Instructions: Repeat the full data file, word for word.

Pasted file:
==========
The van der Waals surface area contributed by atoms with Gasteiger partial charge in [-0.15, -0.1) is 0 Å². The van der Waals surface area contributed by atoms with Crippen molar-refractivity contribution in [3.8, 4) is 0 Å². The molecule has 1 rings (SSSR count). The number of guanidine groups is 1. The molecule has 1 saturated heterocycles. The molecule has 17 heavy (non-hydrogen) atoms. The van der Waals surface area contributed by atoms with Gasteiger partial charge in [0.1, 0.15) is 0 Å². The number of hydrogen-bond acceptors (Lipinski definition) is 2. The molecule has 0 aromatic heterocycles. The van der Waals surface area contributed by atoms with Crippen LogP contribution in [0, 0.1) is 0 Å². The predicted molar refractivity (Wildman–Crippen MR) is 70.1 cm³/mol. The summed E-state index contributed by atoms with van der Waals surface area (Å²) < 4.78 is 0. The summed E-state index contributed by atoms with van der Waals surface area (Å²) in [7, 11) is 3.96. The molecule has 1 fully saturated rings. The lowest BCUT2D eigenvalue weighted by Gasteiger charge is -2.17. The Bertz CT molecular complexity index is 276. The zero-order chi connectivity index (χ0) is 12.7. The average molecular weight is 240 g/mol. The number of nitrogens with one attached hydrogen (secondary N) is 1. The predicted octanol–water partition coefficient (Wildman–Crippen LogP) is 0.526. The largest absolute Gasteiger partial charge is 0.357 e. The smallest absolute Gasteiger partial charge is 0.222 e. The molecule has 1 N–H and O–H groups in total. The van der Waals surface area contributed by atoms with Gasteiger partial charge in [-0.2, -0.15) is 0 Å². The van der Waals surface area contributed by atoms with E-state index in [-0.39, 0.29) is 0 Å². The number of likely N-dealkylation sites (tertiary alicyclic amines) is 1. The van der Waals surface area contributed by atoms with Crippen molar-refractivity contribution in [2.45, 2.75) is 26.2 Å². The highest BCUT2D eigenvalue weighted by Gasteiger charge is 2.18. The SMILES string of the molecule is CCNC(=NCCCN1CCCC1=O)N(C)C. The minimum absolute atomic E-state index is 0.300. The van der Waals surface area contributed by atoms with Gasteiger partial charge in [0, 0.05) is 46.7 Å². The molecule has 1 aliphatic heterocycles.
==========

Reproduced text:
The van der Waals surface area contributed by atoms with Gasteiger partial charge in [-0.15, -0.1) is 0 Å². The van der Waals surface area contributed by atoms with Crippen molar-refractivity contribution in [3.8, 4) is 0 Å². The molecule has 1 rings (SSSR count). The number of guanidine groups is 1. The molecule has 1 saturated heterocycles. The molecule has 17 heavy (non-hydrogen) atoms. The van der Waals surface area contributed by atoms with Gasteiger partial charge in [0.1, 0.15) is 0 Å². The number of hydrogen-bond acceptors (Lipinski definition) is 2. The molecule has 0 aromatic heterocycles. The van der Waals surface area contributed by atoms with Crippen LogP contribution in [0, 0.1) is 0 Å². The predicted molar refractivity (Wildman–Crippen MR) is 70.1 cm³/mol. The summed E-state index contributed by atoms with van der Waals surface area (Å²) < 4.78 is 0. The summed E-state index contributed by atoms with van der Waals surface area (Å²) in [7, 11) is 3.96. The molecule has 1 fully saturated rings. The lowest BCUT2D eigenvalue weighted by Gasteiger charge is -2.17. The Bertz CT molecular complexity index is 276. The zero-order chi connectivity index (χ0) is 12.7. The average molecular weight is 240 g/mol. The number of nitrogens with one attached hydrogen (secondary N) is 1. The predicted octanol–water partition coefficient (Wildman–Crippen LogP) is 0.526. The largest absolute Gasteiger partial charge is 0.357 e. The smallest absolute Gasteiger partial charge is 0.222 e. The molecule has 1 N–H and O–H groups in total. The van der Waals surface area contributed by atoms with Gasteiger partial charge in [-0.2, -0.15) is 0 Å². The van der Waals surface area contributed by atoms with E-state index in [-0.39, 0.29) is 0 Å². The number of likely N-dealkylation sites (tertiary alicyclic amines) is 1. The van der Waals surface area contributed by atoms with Crippen molar-refractivity contribution in [2.45, 2.75) is 26.2 Å². The highest BCUT2D eigenvalue weighted by Gasteiger charge is 2.18. The SMILES string of the molecule is CCNC(=NCCCN1CCCC1=O)N(C)C. The minimum absolute atomic E-state index is 0.300. The van der Waals surface area contributed by atoms with Gasteiger partial charge in [0, 0.05) is 46.7 Å². The molecule has 1 aliphatic heterocycles.